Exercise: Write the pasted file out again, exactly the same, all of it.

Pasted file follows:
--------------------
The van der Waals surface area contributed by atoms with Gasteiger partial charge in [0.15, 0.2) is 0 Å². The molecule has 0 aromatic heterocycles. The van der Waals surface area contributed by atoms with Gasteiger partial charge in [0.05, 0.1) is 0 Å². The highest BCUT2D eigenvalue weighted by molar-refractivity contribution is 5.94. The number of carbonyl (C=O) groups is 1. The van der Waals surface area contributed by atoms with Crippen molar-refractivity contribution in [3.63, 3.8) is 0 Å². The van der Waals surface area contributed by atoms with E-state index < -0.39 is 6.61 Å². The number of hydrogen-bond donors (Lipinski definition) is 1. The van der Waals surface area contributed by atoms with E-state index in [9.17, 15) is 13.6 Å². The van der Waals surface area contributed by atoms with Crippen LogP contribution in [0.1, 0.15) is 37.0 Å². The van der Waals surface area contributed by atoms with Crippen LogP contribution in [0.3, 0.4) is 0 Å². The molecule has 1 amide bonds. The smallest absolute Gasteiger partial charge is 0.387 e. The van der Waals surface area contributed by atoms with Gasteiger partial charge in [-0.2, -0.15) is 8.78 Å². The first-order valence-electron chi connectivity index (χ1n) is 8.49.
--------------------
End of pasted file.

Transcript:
The van der Waals surface area contributed by atoms with Gasteiger partial charge in [0.15, 0.2) is 0 Å². The molecule has 0 aromatic heterocycles. The van der Waals surface area contributed by atoms with Gasteiger partial charge in [0.05, 0.1) is 0 Å². The highest BCUT2D eigenvalue weighted by molar-refractivity contribution is 5.94. The number of carbonyl (C=O) groups is 1. The van der Waals surface area contributed by atoms with Crippen molar-refractivity contribution in [3.63, 3.8) is 0 Å². The van der Waals surface area contributed by atoms with E-state index < -0.39 is 6.61 Å². The number of hydrogen-bond donors (Lipinski definition) is 1. The van der Waals surface area contributed by atoms with E-state index in [9.17, 15) is 13.6 Å². The van der Waals surface area contributed by atoms with Crippen LogP contribution in [0.1, 0.15) is 37.0 Å². The van der Waals surface area contributed by atoms with Crippen LogP contribution in [0.3, 0.4) is 0 Å². The molecule has 1 amide bonds. The smallest absolute Gasteiger partial charge is 0.387 e. The van der Waals surface area contributed by atoms with Gasteiger partial charge in [-0.2, -0.15) is 8.78 Å². The first-order valence-electron chi connectivity index (χ1n) is 8.49.